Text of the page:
There are middle-aged men and women out there who have never had the pleasure of watching a Major League Baseball player achieve the Triple Crown.
Heading into Tuesday's contest against the Kansas City Royals, Cabrera is leading the American League with a .329 batting average, 44 home runs and 137 RBI. He has a four-point lead over Mike Trout in the batting race, and he leads Josh Hamilton by one home run and 10 RBI.
It's going to be a tight finish, but Cabrera has been hot enough over the last couple weeks to deserve the benefit of the doubt that he'll get it done. All he's done over his last 35 games is hit .341 with 13 home runs and 35 RBI.
So let's go ahead and assume that Cabrera is going to finish this thing off (there's the jinx). What then?
Best player ever, right? Or at the very least, maybe the best player in baseball? Best hitter? Best-dressed? Best smile?
I mean, come on, he'll have to sit atop some sort of ranking/category/chart if he actually manages to polish off his Triple Crown season, right? Such a season would surely elevate him to, well, something.
In my opinion: Yes, absolutely. It's just not so simple, hence the reason we need an immediate discussion.
Would the Triple Crown Make Cabrera the Best Player in Baseball?
If you've gone anywhere near an internet discussion of the American League MVP race in recent weeks, you'll know where this particular discussion is headed.
The answer is no. Winning the Triple Crown will not make Cabrera the best player in baseball by default.
Oh, don't go and get up in arms. This is nothing you haven't heard before, and it's a sentiment that is proven way too easily.
The Triple Crown is a remarkable feat. Nobody is going to say that it's not. It's only been done 15 times before in MLB history, including just nine time since 1933.
The list of players that have achieved the Triple Crown includes names like Yaz, Mickey Mantle, Ted Williams, Jimmie Foxx and Rogers Hornsby. Cabrera may as well be a musician trying to carve his name next to those of John, Paul, George and Ringo.
But in this day and age, we know that measuring the value of a given hitter by his batting average and his homer and RBI count is a flawed approach. Home runs are very important, but batting average and runs batted in both have their limitations.
One is a stat that assumes all hits are equal while also ignoring a hitter's overall ability to get on base, and the other is a stat that reflects just as well on the hitters ahead of a given hitter as it does on the given hitter himself.
We can do better these days. On-base percentage is preferable to batting average in many ways, and we have things like OPS and OPS+ to held us determine just how much of an impact a given hitter is making at the plate.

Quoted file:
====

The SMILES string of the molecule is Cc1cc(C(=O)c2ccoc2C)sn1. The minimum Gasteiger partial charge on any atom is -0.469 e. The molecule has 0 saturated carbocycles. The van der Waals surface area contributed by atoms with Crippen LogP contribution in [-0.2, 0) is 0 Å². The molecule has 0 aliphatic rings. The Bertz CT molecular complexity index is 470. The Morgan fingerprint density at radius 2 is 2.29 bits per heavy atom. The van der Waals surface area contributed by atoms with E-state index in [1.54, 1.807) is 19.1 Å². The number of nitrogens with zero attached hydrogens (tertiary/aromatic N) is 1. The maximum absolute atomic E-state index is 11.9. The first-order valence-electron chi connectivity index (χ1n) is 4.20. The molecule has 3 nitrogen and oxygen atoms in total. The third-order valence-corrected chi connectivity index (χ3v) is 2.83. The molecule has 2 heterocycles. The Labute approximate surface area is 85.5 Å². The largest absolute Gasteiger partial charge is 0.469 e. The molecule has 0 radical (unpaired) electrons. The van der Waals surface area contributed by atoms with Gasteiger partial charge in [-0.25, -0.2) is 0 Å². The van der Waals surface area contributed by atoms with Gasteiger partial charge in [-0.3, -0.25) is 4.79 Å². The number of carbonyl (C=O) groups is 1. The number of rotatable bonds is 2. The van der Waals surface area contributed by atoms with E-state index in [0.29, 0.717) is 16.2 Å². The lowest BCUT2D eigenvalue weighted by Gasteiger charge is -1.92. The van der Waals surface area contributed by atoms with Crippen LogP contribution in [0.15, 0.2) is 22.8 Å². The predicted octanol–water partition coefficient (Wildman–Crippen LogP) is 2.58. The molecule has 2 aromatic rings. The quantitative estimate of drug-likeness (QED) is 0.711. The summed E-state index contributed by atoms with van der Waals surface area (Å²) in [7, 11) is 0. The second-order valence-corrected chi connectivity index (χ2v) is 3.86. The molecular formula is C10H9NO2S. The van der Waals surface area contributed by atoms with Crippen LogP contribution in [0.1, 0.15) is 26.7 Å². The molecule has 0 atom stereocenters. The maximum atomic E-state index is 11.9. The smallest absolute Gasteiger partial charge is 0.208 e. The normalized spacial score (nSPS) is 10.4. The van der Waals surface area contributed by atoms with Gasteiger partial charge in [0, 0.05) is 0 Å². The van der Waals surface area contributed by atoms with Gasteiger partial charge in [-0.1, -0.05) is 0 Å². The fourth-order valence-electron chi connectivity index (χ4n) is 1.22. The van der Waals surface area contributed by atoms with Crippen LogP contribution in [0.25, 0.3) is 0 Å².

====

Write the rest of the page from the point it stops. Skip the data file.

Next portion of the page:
When it comes to stuff like this, though, there's really no need for old-school fans and new-school fans to argue, as stats like OPS and OPS+ all reveal Cabrera to be exactly the kind of hitter his Triple Crown chase says he is. He's one of the best there is (more on whether he's the best in a moment).
But this doesn't make him the best player. In fact, suggesting that the best hitter in baseball is also the best player in baseball is nothing short of ridiculous.
Again, we all know where the discussion is going here. The new-school stat geeks love Cabrera's hitting abilities, but they frown on his defensive and baserunning abilities (or lack thereof), and for good reason. When he's not hitting, Cabrera isn't such a great player.
Nobody seems very interested in arguing that Cabrera isn't a liability on the basepaths, but things can get heated in regards to his defense.
The eye test doesn't reveal Cabrera to be a total disaster at third base, and he does have a fairly nifty .966 fielding percentage. So why all the complaints?
Because for the sabermetrics crowd, this is like pointing to Cabrera's RBI count as a tell-tale sign of his value. Fielding percentage is even worse in many ways, as it gives a fielder credit for making easy plays while only docking him points if he makes an error. The truth is that a fielder doesn't need to make an error in order for him to not make a play he should have made.
This is why we have things like Ultimate Zone Rating and Defensive Runs Saved, both of which are tracked by FanGraphs. UZR uses play-by-play data to determine how many "theoretical" runs a fielder saves or costs his team. DRS does something very similar, measuring a player's defensive quality in terms of how many runs below- or above-average he is.
Sorry for boring you if you've heard all this before, but the point is that these metrics suggest...no, scream that Cabrera is a bad fielder. He ranks dead-last among AL third baseman with a UZR of -9.2, and he also has a DRS of -4.
A truly great player can contribute at the plate, on the basepaths and in the field. The best stat we have that measures a player's total contribution is, of course, WAR.
WAR is the reason why a lot of people are in love with Mike Trout, who tops FanGraphs' charts with a WAR of 10.3. And presently, it's a stat that tells us players like Robinson Cano, Andrew McCutchen, David Wright, Buster Posey and Ryan Braun have all had better seasons than Cabrera.
This doesn't mean a case can't be made that Cabrera isn't the AL MVP, but that's a whole other headache. The point is that his overall contributions don't measure up to those of some of MLB's other great players. He's in the same league as they are offensively, but not in terms of the completeness of his game.